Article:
Despite a monthly uptick in default filings against delinquent homeowners, foreclosure activity continued a long-term downward march in April, according to a report Tuesday.
Foreclosure sales were up slightly in some Bay Area counties but were well below where they were a year ago, according to ForeclosureRadar, which released the report on April foreclosure activity.
The number of homes held by banks or scheduled for sale also continued to decline, the company reported.
An improving economy and government foreclosure-avoidance programs are reducing the numbers of homes sold on courthouse steps, the company said.
"In general, the longer-term foreclosure trend is down," the company said. It takes nearly 300 days to complete a foreclosure in California.
Auctions of foreclosed homes once guaranteed a steady supply of Bay Area homes for sale, but canceled sales have cut into that flow.
Homes sold at auction or taken back by banks were down 29 percent in Contra Costa County from March, down 15 percent in Alameda County, up 11 percent in Santa Clara County and up 15 percent in San Mateo County.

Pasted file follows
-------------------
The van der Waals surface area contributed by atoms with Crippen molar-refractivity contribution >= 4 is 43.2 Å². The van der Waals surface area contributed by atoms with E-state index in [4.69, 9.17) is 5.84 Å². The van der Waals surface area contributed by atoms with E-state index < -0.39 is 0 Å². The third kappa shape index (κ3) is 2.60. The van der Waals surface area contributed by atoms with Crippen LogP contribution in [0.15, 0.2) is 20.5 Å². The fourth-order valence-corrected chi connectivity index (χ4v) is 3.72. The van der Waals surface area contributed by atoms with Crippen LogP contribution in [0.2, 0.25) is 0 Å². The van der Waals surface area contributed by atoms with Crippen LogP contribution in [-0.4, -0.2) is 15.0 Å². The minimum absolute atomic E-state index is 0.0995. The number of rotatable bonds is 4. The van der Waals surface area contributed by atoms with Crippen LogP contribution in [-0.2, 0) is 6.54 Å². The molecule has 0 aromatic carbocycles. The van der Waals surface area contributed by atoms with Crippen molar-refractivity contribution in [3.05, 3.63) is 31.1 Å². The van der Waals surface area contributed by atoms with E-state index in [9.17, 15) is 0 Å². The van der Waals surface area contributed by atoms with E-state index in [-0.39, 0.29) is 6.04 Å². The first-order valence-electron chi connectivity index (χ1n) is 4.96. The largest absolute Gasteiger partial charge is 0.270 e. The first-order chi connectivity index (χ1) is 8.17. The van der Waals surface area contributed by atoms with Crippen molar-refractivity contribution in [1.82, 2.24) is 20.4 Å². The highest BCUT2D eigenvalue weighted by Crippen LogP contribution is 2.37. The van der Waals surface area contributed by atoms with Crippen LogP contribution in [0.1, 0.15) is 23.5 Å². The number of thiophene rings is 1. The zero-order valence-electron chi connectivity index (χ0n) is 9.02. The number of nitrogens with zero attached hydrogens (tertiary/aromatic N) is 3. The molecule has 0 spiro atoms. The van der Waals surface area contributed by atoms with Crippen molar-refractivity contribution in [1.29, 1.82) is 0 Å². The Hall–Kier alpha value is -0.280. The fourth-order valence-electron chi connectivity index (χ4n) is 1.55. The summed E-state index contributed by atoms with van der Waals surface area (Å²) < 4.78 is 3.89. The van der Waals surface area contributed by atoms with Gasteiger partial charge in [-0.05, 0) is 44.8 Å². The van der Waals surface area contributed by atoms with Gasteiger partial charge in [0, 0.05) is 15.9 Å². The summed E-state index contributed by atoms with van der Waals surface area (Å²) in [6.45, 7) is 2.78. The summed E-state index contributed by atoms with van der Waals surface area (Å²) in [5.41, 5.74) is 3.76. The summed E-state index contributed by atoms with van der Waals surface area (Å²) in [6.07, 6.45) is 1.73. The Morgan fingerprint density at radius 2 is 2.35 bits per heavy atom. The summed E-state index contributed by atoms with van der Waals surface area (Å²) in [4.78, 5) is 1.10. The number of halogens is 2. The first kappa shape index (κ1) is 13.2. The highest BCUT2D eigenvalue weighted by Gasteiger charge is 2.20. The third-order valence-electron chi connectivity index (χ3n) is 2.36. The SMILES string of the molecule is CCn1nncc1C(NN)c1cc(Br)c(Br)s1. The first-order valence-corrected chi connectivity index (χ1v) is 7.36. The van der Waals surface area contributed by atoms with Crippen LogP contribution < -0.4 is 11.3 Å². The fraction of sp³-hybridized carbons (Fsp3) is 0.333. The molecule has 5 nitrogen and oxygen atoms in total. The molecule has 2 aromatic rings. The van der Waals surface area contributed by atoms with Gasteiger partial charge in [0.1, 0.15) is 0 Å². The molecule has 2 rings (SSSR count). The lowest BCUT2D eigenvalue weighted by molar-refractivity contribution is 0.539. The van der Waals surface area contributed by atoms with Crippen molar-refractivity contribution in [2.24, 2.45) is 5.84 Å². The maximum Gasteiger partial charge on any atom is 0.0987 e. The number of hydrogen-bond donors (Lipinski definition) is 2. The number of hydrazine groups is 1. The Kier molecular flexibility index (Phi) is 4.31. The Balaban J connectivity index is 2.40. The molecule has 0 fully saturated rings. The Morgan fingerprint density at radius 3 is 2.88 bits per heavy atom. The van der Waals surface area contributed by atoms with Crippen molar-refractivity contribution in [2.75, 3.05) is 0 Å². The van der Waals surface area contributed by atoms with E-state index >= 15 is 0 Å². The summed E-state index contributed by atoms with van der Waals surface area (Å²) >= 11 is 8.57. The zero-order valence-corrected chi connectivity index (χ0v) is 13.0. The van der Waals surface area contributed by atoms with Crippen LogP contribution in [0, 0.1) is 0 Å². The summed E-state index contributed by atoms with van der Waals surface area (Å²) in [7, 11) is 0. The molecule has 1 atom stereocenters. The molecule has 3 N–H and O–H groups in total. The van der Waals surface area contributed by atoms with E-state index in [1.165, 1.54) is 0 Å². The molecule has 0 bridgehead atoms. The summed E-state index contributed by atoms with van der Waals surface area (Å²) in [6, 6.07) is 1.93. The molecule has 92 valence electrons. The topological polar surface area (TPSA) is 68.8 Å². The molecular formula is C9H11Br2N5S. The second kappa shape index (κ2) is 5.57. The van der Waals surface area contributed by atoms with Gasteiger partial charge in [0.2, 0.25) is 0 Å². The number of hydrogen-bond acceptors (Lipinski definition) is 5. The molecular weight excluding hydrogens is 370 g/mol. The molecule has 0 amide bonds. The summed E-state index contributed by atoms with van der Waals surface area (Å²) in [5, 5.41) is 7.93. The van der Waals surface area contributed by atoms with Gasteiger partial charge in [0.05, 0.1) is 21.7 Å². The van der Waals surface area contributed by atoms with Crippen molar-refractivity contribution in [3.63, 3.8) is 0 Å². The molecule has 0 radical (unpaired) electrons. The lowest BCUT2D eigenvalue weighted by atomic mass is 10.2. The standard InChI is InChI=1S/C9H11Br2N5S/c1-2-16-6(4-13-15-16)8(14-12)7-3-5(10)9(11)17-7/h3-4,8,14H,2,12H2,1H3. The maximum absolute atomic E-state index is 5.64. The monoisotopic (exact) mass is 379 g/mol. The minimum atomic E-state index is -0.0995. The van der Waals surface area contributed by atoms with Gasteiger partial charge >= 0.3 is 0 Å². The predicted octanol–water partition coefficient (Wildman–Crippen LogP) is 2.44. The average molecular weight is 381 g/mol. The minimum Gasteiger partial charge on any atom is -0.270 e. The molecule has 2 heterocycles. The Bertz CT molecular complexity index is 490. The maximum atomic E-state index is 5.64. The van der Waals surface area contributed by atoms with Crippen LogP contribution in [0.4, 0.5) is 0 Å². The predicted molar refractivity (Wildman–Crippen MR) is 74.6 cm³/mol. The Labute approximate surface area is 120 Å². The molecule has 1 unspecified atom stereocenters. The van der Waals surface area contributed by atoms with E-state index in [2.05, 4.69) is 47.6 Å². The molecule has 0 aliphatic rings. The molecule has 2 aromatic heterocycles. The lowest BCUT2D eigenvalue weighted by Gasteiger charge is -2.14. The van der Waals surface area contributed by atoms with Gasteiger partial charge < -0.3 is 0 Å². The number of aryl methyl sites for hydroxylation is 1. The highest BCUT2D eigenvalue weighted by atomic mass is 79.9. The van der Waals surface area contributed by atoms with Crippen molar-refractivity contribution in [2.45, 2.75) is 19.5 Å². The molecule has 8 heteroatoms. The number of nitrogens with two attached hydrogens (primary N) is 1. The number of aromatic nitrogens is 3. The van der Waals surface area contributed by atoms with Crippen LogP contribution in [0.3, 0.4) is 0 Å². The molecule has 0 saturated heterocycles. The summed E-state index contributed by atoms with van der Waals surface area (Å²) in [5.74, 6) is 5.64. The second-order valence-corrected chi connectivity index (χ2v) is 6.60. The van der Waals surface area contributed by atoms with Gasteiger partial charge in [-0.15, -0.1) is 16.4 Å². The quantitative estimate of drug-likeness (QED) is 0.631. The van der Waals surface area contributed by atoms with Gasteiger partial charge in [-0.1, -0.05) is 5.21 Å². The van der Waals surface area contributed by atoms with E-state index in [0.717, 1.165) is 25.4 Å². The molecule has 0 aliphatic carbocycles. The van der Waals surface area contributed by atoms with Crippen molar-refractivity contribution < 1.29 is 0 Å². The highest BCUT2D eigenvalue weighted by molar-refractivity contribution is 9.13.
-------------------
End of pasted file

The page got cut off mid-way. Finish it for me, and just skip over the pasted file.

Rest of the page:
In all four counties, the number of homes that were sold or taken back by banks at auction was down from a year ago -- a 58 percent drop in Alameda County, 61 percent in Contra Costa County, 47 percent in Santa Clara County and 41.5 percent in San Mateo County.
Even the rise in default notices -- the first step in the foreclosure process -- in several counties in April is just a return to normal levels following a deep dive in January, the company said.
That dip coincided with the California Homeowner Bill of Rights taking effect Jan. 1.
"Lenders were not sure about how to proceed so there was a plummet in notices, and it looks like it's coming back," said Madeline Schnapp, ForeclosureRadar's chief economist.
She said lenders "were just playing it safe, learning what's in the law and having their legal teams pour through it."
Banks canceled many more foreclosure sales than they held. Cancellations can be caused by a loan modification or short sale or a paperwork problem.
In Alameda County, for example, there were 306 cancellations and 91 sales in which a third party bought the home or it failed to sell and remained in the lender's hands.
Seventy homes were sold at auction or taken back by lenders in Santa Clara County, while 315 sales were canceled.
Contact Pete Carey at 408-920-5419. Follow him at Twitter.com/petecarey.